How the fishermen use the San Francisco River goes beyond just providing for their families; a mystical ancestral relationship exists. “The relationship between these communities and the river itself is presented as something so intimate that it sounds like a familial relationship. The river, with its myths, its waters and its cycles, becomes a part of the way of being of the people,” Neusa Francisca Nacimiento, of the CPP in Minas Gerais, tells Truthout.
Common knowledge of the water, the fish, the weather, the stars, is established across generations. This knowledge is engendered in the communities’ collective and is not learned in school; it is passed from parent to child. Its practitioners want to defend this kind of life built around fishing, and they are currently developing efforts for the regularization of recognition of traditional fishing communities’ territory.
What exists in this country is a development model that doesn’t include the Brazilian people.
The fishermen and women’s movement is creating a campaign to take advantage of the law that guarantees land to traditional fishing communities, through a popular initiative. “Today the channels for the regularization of the territories of traditional fishing communities do not exist,” explains María José. The goal, according to her, is to regularize the areas used by the fishermen, just as other lands are demarcated for indigenous and Afro-Brazilian communities. To be approved, the bill would need the support of 1 percent of the Brazilian electorate, which is to say 1,406,466 signatures.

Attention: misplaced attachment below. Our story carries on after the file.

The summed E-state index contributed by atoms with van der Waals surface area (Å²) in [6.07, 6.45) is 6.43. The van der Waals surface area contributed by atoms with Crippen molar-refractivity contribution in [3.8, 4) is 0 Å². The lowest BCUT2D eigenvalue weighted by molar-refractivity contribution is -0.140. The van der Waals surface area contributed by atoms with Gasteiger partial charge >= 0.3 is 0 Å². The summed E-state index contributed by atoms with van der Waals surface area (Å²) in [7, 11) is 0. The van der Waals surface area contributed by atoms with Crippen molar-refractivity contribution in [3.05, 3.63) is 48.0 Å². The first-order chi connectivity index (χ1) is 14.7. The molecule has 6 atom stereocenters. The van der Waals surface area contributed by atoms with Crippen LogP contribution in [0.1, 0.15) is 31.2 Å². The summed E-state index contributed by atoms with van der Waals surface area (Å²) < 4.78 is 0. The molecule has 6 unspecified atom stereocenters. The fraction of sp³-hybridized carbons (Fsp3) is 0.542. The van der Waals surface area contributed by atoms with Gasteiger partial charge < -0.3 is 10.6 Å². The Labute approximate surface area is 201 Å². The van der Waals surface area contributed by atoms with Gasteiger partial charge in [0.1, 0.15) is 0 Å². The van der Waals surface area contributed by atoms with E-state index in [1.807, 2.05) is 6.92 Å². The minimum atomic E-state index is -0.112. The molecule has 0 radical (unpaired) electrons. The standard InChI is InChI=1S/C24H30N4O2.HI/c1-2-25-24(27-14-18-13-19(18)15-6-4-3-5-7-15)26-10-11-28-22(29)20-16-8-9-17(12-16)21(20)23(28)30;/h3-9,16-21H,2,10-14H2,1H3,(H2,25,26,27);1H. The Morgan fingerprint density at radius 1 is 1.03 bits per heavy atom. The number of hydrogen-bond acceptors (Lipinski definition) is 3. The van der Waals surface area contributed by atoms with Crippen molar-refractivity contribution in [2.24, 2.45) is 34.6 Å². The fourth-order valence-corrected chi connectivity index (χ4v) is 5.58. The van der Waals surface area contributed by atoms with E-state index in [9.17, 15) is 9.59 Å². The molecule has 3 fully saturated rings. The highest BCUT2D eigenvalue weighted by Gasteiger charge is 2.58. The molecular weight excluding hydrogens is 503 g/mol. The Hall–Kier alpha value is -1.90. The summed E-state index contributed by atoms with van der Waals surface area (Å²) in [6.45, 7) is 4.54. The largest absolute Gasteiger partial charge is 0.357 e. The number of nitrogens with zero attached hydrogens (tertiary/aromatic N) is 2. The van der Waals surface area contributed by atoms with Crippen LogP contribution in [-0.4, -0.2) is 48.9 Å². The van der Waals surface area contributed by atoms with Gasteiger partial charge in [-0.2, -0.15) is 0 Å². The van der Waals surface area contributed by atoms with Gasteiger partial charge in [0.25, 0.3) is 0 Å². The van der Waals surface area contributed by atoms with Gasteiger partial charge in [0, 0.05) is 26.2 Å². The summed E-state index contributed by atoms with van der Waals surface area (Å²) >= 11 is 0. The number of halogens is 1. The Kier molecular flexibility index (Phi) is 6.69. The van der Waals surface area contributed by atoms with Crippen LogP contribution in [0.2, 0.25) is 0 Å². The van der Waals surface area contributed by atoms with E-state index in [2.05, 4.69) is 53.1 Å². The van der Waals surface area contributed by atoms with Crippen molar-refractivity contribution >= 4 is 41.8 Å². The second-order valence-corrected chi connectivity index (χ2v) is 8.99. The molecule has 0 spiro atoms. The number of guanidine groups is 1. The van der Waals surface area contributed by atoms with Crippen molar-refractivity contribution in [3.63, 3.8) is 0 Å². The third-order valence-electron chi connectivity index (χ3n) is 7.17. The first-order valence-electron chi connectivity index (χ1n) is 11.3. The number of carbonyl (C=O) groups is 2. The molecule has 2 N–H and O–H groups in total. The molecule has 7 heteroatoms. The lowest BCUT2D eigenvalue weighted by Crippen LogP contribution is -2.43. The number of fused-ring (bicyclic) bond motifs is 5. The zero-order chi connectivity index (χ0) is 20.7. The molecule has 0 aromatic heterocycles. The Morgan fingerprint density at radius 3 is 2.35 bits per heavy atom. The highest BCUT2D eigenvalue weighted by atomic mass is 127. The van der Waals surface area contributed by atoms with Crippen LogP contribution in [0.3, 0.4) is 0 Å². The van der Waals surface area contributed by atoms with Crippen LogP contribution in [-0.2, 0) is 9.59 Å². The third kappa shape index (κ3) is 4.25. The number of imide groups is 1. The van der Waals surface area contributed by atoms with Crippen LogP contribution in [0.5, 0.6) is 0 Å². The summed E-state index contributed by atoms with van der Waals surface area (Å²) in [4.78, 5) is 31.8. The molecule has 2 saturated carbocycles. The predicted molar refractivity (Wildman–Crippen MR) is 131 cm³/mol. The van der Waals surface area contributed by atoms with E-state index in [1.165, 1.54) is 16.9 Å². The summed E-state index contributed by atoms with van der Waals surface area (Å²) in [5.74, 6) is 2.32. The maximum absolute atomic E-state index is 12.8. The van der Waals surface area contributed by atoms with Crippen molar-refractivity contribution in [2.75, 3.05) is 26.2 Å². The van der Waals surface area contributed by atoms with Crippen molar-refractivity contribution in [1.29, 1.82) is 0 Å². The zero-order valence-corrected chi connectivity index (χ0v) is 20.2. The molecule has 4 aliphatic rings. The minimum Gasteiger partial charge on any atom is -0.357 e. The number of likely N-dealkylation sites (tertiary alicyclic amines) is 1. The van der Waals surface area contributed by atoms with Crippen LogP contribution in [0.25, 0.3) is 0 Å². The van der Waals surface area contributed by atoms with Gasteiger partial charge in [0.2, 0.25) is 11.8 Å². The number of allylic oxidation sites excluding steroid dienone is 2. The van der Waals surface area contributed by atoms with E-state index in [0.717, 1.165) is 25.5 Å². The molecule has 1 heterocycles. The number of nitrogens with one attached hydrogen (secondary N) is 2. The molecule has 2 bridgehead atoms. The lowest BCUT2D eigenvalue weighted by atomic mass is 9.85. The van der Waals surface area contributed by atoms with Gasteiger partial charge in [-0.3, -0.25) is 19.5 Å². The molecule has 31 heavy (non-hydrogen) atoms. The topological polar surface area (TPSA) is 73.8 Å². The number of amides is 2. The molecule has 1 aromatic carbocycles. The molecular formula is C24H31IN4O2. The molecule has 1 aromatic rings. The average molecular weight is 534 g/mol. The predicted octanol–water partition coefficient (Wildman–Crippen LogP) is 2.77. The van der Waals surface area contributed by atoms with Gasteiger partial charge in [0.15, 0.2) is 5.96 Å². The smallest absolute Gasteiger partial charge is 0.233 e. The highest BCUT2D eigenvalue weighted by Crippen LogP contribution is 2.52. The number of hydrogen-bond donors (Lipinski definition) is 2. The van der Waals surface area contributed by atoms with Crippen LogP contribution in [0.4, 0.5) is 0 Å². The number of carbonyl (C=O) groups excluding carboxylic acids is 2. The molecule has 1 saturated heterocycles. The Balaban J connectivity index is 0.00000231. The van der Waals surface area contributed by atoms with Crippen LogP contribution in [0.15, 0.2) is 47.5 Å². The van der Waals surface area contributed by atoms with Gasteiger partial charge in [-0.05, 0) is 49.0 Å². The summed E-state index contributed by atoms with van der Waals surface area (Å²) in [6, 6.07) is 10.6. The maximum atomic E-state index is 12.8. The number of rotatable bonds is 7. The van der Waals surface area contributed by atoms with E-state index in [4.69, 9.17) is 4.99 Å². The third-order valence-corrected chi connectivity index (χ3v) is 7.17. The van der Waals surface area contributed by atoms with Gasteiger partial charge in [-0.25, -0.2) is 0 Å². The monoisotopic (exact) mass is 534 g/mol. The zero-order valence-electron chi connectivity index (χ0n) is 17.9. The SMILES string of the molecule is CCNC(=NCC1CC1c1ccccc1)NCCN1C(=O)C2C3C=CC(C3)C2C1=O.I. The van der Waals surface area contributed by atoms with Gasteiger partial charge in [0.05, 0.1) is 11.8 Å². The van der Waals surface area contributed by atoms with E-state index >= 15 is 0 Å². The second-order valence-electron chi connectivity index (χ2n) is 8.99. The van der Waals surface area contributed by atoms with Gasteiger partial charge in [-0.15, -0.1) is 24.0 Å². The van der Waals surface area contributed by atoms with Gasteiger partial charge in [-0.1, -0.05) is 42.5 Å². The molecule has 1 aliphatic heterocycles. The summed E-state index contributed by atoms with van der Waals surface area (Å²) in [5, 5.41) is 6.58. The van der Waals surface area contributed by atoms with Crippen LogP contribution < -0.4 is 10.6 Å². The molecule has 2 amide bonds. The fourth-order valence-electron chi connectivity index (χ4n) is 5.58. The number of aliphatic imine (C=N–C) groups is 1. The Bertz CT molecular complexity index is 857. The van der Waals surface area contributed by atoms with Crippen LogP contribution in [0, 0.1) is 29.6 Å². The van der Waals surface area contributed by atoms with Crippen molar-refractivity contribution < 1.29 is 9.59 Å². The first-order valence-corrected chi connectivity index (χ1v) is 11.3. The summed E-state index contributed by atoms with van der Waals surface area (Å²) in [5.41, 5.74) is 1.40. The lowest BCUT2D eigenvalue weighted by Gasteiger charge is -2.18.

Fishing is a millennia-old activity in Brazil. Proof of this abounds in the sambaquis (which comes from the Tupi language, meaning “shell mound”). They are piles of shells and other kitchen utensils at archaeological sites along the Brazilian coast that date from over 8,000 years ago. Tarcisio Quinamo, a researcher with the Joaquim Nabucco Foundation (Fundaj) says, “Small-scale fishing is maintained, of course, with modern developments. And the threats have never been more alive.”
For María José, what exists in this country is a development model that doesn’t include the Brazilian people. “The territories that we fish in are beautiful, valuable, and full of water, forests, and mangroves. Because of this, these lands are being disputed. But these areas only exist because these communities have preserved them,” she says.
“What in the world is this development that destroys homes, that forces people who don’t have money out of where they live? It takes the will of the people, the law, and desire [to change it],” says María das Neves.
Translated by Miriam Taylor